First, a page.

BERLIN — Laith Majid can't say exactly what was going through his mind at the moment the photograph was taken, just a blur of emotions. It was more than three weeks ago, and Majid, a refugee from Iraq, was standing on the shore of Kos, having arrived with his family on a rickety dinghy from across the sea in Turkey. Halfway there, the vessel started taking on water, and for an hour it drifted slowly toward Greece, listing perilously to the side.
Daniel Etter, a German photographer on assignment for the New York Times, had been going to the beach of Kos in the early hours of the morning for three days; that was the time when refugee boats tended to wash in. A little after first light, he spotted the dinghy with Majid and his family, a few hundred meters out to sea but barely afloat. As a wave pushed the raft to shore, Etter captured the moment, taking a photograph that would soon go viral, one of the first indelible visuals of the current refugee and migrant crisis: Majid, standing just beyond the tattered raft, clutches his daughter, Nour, and his youngest son, Taha, as tears stream down his face.
On Tuesday evening, at a former army barracks in Berlin that is serving as an emergency housing center for new refugees, Majid and Etter stood face to face once again, reconnecting for the first time since that dramatic morning in Kos.
"Daniel!" Majid cried out happily, the moment he saw Etter stride into the barracks. He ran toward the photographer and give him a warm hug. Nada Adel, Majid's wife, joined in. "You made us so famous!" she said. "All of the people in Iraq are talking about us. They say, who is this great journalist who took such a great picture?"
When the family first met Etter, they told him that they were from Deir Ezzor, in Syria, but they are in fact from Baghdad. They weren't honest, Adel told Etter, because the smugglers who sent them to Kos warned them to not let anyone in Greece know where they really came from.
"They said if you get to Kos, you don't say you are from Iraq, you say you are from Syria, because otherwise they would send you back to Turkey," said Adel, who was an English teacher in Iraq, and translated for her family during the reunion in Berlin.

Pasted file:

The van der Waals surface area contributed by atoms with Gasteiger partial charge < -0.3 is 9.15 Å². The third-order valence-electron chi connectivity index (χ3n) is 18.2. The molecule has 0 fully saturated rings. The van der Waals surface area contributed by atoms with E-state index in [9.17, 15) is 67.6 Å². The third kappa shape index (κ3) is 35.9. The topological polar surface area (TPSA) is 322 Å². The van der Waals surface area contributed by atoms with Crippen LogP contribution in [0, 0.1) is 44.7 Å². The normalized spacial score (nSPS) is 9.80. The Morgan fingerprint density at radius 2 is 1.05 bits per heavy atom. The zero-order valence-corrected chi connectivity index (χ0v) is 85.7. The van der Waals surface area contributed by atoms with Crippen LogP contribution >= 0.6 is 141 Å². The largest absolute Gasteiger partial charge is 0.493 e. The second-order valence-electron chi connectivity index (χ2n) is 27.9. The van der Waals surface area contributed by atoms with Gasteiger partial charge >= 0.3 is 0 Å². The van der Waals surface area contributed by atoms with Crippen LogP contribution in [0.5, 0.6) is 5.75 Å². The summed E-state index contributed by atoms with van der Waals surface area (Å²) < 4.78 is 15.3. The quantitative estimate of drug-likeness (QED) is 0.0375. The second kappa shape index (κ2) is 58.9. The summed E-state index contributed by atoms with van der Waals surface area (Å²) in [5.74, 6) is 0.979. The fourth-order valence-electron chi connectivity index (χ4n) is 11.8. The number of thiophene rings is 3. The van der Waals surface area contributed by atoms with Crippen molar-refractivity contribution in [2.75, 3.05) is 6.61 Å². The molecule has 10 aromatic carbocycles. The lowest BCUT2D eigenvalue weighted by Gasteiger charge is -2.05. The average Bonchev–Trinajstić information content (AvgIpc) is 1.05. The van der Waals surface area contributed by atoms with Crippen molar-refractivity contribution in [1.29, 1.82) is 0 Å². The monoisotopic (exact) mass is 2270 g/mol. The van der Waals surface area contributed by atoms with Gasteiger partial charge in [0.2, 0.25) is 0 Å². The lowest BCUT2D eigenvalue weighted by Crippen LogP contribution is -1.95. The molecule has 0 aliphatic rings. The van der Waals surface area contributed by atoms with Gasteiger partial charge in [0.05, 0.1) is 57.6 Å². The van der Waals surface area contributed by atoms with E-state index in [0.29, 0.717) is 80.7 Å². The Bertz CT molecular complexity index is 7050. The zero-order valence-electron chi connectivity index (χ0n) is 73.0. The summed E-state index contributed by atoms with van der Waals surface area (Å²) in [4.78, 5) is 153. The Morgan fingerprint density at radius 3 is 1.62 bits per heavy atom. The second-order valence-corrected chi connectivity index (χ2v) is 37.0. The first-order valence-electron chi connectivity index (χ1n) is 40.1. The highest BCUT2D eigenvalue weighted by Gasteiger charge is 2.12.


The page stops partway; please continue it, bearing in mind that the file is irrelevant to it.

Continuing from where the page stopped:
"I'm sorry," she said to Etter. "I hope we didn't cause you any trouble."
Etter had been in Munich when he learned that the family had been found in Berlin earlier this week, by a reporter for the German newspaper Bild. The Bild reporter, Til Biermann, was at the barracks interviewing refugees when by chance one of them showed him a photograph of her family from the Times. It was Nada — and Biermann recognized the photograph right away. He later contacted Etter, and passed along Nada's number.
As they sat together, the family filled Etter in on the rest of their story. They fled Iraq in August, Adel explained, after they began to receive death threats and payment demands from a Shiite militia. Having made it to Greece, meanwhile, their voyage was far from over. Over the next several days, they would travel on a ferry boat to mainland Greece, then pack into a large shipping truck — not unlike the one where 71 migrants recently suffocated to death in Austria — before arriving in eastern Europe. Nour, who is 7 years old, had been fully submerged by the frigid waters near the end of the boat journey, and grew ill. "She had a fever, and for three or four days, she wouldn't eat anything," Adel said.
They learned of their fame along the way, from family members who told them the photo had spread across Facebook and the news. Not all the information was correct; some channels reported that Majid had been crying not out of relief, but because he and the two children in his arms were the only survivors of the journey. "They said that me, Mustafa, and Ahmed" — the family's two older sons — "had died," Adel said. (Adel appears partially in the original photograph, bent over in exhaustion next to Majid.)
For two weeks now, the family has been in Germany, most of it at the barracks in Berlin. It is a ramshackle, untenable existence, although the family is for the moment healthy and happy. Nour, wearing a bright purple sweatshirt with butterflies on it, danced happily around the table where Etter and the family sat talking.
"We want to go into our own house," Adel said. "We want to cook, we want to have privacy — here there are shared bathrooms, shared kitchens, it's not good for us."
Still, she is grateful to Germany for taking them in, and hopes to be able to stay. "We hear everything is the best in Germany — they will care for our children, give them a complete education," she said. "Maybe I can find a job as a teacher in English, maybe my husband — he is a very good car mechanic — maybe he can find a job doing that. We don't know if this is a real possibility, or if it is just a dream."
At one point, Majid tried to think back on that morning on the shore.
After a moment, Adel spoke for him. "He was crying because we had so much fear. He was thinking, Why did I put my family through this? Why did I choose to face this death?"
Majid nodded solemnly, then broke into a mischievous smile, and gripped Etter's shoulder.
"You should ask Daniel," he said. "Because when he saw us, he was crying, too."
Joshua Hersh is the 2015-2016 Michael Hastings National Security Fellow. He is based in New York.
Contact Joshua Hersh at firstname.lastname@example.org.
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